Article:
A Justice spokeswoman said this week that the previous opinion did not conflict with current legal justifications for the NSA spying because "probable cause" required under FISA is "essentially the same" as the standard used in the NSA program: "a reasonable basis to believe" that a target is linked to al Qaeda or an affiliate.
But Timothy H. Edgar, a national security lawyer at the American Civil Liberties Union, also said the NSA program clearly operates under a lower legal standard allowed only in limited circumstances, such as when police to frisk suspicious people on the street.
"That's never been considered acceptable for searching someone or listening to their telephone," Edgar said.
Bush and his top aides have repeatedly stressed that "Congress" had been briefed on the program over the past four years, but have often neglected to mention that the briefings were limited to the "Gang of Eight": the speaker and minority leader of the House; the majority and minority leaders of the Senate; and the chairmen and ranking Democrats on the two intelligence committees. And they were barred from taking notes or discussing what they heard with other lawmakers or their staffs.
Some critics, including a group of relatives of victims of the Sept. 11, 2001, attacks, have also focused on previous statements by Gen. Michael V. Hayden -- the deputy intelligence director who formerly headed the NSA -- that now appear to be, at best, incomplete.
For example, Hayden and other NSA staff members told the House-Senate inquiry into the attacks that "they do not want to be perceived as focusing NSA capabilities against U.S. persons in the United States," said the panel's report. "The Director and his staff were unanimous that lessons NSA learned as a result of Congressional investigations during the 1970's should not be forgotten."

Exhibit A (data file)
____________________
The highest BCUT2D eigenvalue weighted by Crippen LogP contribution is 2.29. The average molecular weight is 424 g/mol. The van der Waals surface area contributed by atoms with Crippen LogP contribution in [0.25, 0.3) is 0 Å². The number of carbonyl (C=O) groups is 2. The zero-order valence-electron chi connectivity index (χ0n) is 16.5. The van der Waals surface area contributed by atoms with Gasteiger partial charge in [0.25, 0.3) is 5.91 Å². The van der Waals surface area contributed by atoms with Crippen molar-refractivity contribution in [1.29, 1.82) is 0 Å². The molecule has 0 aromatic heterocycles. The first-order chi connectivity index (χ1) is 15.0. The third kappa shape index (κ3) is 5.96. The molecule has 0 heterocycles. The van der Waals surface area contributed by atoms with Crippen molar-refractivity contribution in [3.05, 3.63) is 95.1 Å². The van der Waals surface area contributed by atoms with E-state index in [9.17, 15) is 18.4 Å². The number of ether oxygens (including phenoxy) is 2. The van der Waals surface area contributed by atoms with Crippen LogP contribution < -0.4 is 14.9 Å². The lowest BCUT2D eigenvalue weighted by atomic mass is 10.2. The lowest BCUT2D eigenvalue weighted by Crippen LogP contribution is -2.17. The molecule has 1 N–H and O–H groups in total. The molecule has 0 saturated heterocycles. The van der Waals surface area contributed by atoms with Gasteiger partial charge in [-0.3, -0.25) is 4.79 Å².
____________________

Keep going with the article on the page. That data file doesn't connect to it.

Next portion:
Hayden suggested similar limitations in an appearance before the House intelligence committee in October 2002, telling Porter J. Goss, then the committee chairman, that the NSA "would have no authorities" to pursue Osama bin Laden if he entered the United States. The NSA program was at least a year old by that time, and Goss -- now the CIA director -- was one of the few members of Congress briefed on it. Experts also say Hayden was wrong to suggest that bin Laden would enjoy the same legal protections as U.S. citizens or residents.
Inexplicably to me, a number of highly smart bloggers, from Matt Yglesias to Glenn Greenwald to Kevin Drum, seem to simply accept General Hayden's word in public speeches as conclusive on various matters. Despite the fact that no intelligence official would reveal secrets in public. Despite the fact that General Hayden is a proven public fibber on these matters.